Santa was very kind to me this Christmas. Not only did I get some awesome wardrobe updates (I mean, come on, a “Meet the Beetles” t-shirt from National Geographic! And a matching one in a size that Eric will be before I know it!), I also got some geek kit. Santa must have picked up on my frustration when, a couple of months ago, my previously satisfactory rain gauge from Oregon Scientific began blinking and refusing to send rainfall data. This caused me to miss out on some really big rain days in this El Nino-fired wet dry season, including a couple of big rain days in December, one on the 12th, and another a few days later, in the run-up to Christmas. Apparently several other people have experienced this same phenomenon with the Oregon Scientific device, and were dissatisfied with the company’s response, so I didn’t even bother contacting customer service. I decided to move on to bigger and better things, as soon as I could afford to.
And Santa took affordability right out of my personal equation of time. [The actual equation of time correlates apparent and mean solar times (you know, the problem of local noon: the sun is rarely exactly overhead when the clock reads 12:00); my own personal equation of time correlates perceived need, actual need, available funds, and how long I need to wait before I can purchase an item where actual need is quite a bit less than perceived need. Actual need, Na, is a product of perceived need, Np, (a simple multiplier) and bank account balance B; when Na< x (an arbitrarily determined value representing monthly surplus funds), no value of Np is sufficient to move Na above the threshold for purchase. Santa’s elves were able to bypass the Na : x singularity and deliver an ISS to me without needing to do the math at all.] Go, Santa!
Here’s a picture of what Santa brought me:
Do you recognize it? That’s OK, not many people would. This contraption is an ISS. No, not an international space station; that looks like this:
What I have installed on a pole in my back yard is an integrated sensor suite (ISS), a weather monitoring station created by Davis Instruments:
This ISS transmits data wirelessly to a console in my house to show me what’s happening in my little corner of the world. And while the acronym may be the same, the data collected by this ISS probably interest the world somewhat less than the data collected by the other ISS.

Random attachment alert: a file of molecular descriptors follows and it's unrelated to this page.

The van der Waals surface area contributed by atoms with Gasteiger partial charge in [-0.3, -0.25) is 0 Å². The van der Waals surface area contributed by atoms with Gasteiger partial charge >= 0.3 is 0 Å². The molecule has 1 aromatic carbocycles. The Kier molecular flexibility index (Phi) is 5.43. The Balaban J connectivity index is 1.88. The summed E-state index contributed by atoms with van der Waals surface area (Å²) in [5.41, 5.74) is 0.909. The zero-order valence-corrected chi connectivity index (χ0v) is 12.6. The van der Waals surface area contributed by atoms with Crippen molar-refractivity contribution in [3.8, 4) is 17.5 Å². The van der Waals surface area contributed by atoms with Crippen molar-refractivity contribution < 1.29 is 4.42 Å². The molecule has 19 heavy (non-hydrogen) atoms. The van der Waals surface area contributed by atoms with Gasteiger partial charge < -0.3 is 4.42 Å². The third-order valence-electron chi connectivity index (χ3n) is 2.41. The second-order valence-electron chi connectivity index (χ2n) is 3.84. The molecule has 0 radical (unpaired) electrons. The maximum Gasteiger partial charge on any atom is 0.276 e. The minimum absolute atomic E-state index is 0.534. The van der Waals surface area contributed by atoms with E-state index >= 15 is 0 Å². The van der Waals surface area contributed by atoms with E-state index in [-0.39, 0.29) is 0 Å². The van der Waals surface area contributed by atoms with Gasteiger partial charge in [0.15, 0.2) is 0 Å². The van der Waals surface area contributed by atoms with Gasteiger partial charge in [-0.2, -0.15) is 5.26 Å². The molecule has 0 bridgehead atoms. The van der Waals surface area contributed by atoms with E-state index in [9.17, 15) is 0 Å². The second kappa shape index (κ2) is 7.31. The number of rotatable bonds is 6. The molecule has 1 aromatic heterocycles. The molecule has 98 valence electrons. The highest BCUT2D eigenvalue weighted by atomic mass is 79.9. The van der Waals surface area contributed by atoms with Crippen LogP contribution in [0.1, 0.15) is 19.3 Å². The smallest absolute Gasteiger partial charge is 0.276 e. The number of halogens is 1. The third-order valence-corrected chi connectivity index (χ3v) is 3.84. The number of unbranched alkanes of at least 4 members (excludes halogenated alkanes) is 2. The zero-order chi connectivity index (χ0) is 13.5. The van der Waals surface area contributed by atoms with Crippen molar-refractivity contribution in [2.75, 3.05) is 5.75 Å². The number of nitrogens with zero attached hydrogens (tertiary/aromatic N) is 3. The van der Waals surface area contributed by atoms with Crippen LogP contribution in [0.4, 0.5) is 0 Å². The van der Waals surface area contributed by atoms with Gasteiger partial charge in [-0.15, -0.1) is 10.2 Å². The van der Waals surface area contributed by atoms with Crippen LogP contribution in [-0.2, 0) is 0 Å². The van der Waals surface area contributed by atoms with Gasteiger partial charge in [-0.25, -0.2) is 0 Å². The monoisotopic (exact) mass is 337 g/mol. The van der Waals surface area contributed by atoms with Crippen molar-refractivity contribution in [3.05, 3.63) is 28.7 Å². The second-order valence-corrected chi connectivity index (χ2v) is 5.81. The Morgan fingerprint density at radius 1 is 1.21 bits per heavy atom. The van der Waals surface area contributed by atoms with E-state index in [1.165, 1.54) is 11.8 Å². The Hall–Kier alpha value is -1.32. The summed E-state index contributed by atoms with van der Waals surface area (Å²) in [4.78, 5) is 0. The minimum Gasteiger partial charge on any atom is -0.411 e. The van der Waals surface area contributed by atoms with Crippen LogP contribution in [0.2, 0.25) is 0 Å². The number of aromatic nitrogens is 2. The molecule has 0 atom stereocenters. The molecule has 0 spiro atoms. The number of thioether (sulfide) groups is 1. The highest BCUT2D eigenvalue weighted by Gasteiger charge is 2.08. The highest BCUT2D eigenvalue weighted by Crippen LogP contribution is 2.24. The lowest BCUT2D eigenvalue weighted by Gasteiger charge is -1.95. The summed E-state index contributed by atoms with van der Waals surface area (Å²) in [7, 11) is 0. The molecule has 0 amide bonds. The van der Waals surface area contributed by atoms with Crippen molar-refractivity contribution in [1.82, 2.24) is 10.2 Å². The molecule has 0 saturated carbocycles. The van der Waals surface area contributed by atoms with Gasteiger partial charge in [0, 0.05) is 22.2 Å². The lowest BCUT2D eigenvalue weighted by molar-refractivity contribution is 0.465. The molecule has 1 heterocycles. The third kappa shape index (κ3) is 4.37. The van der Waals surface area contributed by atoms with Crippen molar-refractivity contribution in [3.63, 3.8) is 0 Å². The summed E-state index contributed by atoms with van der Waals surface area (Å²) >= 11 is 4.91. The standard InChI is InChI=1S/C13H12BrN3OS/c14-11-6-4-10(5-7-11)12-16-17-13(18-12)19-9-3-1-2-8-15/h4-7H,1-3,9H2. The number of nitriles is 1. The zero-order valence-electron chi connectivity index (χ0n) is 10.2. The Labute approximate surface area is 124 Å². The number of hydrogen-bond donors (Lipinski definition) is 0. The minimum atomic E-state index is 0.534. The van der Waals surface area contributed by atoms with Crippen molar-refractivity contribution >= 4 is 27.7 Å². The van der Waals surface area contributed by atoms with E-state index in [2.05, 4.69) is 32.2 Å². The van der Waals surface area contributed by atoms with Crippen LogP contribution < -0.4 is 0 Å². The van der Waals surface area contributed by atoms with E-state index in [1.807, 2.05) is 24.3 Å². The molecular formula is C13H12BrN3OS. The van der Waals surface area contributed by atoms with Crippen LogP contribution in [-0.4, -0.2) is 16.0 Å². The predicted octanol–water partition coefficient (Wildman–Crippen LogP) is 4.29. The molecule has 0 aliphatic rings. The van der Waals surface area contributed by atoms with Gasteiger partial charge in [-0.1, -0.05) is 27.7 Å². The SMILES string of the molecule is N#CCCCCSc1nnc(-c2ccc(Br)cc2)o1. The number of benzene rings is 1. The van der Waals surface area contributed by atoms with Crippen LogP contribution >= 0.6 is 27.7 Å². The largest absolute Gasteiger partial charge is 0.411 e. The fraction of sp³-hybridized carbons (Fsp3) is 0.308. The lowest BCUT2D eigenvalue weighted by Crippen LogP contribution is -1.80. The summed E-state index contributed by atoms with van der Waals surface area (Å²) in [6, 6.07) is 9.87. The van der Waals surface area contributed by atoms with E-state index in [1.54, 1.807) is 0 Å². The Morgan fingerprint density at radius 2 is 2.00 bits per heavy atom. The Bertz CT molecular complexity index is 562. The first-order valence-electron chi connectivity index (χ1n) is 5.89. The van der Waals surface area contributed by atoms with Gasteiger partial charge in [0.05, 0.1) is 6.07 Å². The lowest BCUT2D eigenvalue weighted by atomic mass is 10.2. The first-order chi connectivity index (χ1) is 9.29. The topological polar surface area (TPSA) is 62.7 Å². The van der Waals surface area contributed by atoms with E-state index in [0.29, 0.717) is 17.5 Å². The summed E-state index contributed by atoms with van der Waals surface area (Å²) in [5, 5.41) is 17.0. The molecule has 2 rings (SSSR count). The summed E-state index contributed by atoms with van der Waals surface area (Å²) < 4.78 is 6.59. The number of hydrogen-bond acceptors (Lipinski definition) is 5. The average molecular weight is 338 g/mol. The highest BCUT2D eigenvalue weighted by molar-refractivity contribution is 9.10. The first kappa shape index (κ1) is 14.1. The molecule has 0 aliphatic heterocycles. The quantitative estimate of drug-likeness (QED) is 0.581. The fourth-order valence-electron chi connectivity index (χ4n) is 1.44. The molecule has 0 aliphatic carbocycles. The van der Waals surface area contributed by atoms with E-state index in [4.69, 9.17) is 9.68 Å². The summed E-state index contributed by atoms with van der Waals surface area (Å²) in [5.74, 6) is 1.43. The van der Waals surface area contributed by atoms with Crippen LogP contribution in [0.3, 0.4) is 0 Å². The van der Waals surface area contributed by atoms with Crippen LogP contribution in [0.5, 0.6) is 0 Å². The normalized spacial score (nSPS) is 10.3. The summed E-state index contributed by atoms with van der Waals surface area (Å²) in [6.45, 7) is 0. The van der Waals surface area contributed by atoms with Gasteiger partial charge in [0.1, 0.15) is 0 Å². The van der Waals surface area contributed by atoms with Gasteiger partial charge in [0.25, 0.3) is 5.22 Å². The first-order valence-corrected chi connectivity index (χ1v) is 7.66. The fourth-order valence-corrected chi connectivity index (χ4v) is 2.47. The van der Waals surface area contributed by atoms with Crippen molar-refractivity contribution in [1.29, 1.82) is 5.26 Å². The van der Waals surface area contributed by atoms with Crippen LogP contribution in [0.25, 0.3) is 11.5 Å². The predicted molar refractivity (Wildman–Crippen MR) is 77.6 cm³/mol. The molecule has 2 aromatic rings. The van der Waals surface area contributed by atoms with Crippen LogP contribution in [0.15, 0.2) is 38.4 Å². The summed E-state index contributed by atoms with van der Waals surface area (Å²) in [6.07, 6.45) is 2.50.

But to me, my ISS is a thing of glory. It transmits the data it receives to the Vantage Vue console Santa left under the tree for me, the combination of which (ISS and VV console, not Santa or the Christmas tree) allows me to discover any of dozens of pieces of information about what’s going on in my backyard. Of course it tracks current conditions (wind speed, wind direction, temperature (inside and out), humidity (inside and out), barometric pressure, rainfall, etc.), and records them graphically, keeping track of highs and lows for the day, month, and year. By tracking barometric pressure it gives a 12-hour forecast that so far (a couple of days’ data is all I have) seems pretty accurate. It even shows the phases of the moon, and, in a feature that I have yet to discover for myself but see mentioned on their website, it somehow reports on astronomical data like meteor showers and “seasonal changes,” whatever those might be. (Meteor showers, of course, occur at predictable intervals, so it’s just a calendar-based function, I’m sure.)
Below is a screenshot from their site, showing the console and the ISS together:
I was so excited about the new gear that the day after Christmas I took the boy and the wife to the home improvement center to get a ten-foot pole (insert obligatory joke about not touching it with a ten-foot pole, hur hur hur) to mount the ISS and begin transmitting data immediately. Had I been a bit more patient, I could have read this review of the device and learned a bit more before I started, but I think I got everything right anyway–as the reviewer says, this really is an easy device to install!
As you can see from the photos at the top of the post, I’ve mounted it right by the deck on which I frequently set up my small refractor for quick solar system viewing. And here are a couple of shots of what I saw on the evening of the 27th as I hung out next to the ISS:
Now, of course, even before I’ve finished figuring out all the features I currently enjoy on my weather station console, I’m bitten by the perceived need bug. What will I do when I’m traveling? How will I know what the weather is like? Well, for a couple hundred more dollars, I can get the device logger that will enable me to download and track the data in a quite sophisticated, but primitively ugly, program called WeatherLink. (Click the link only if you want to see the horrors of Windows 3.1 in this Mac OS world; there is a Mac version of the program, but it looks exactly the same as the Windows one. Shudder…) The reviewer I link to above says that I want the IP version to upload straight to the web, rather than the USB version, so that gives me some food for thought. It also means my values of Np are getting pretty darn high…
Some of these questions might seem pretty trivial, even vain (hence the pun in the title of this post–after all, why do I need to know what the weather is like at home when I’m on vacation, or even on a business trip?), but there are some practical applications for this. For example, rainfall totals here in Florida vary widely at stations just a few miles apart; it’s very possible that rainfall at “Boca Raton” (the airport) would be heavy, while my house would be bone dry. I don’t want to turn my irrigation system off if just because the airport got some rain! (I’m still trying to wean my landscape off of irrigation, but I still have too much turf, and even some of my natives start to really dry out between rains if I leave the sprinklers off. Of course, that’s what rainbarrels are for…)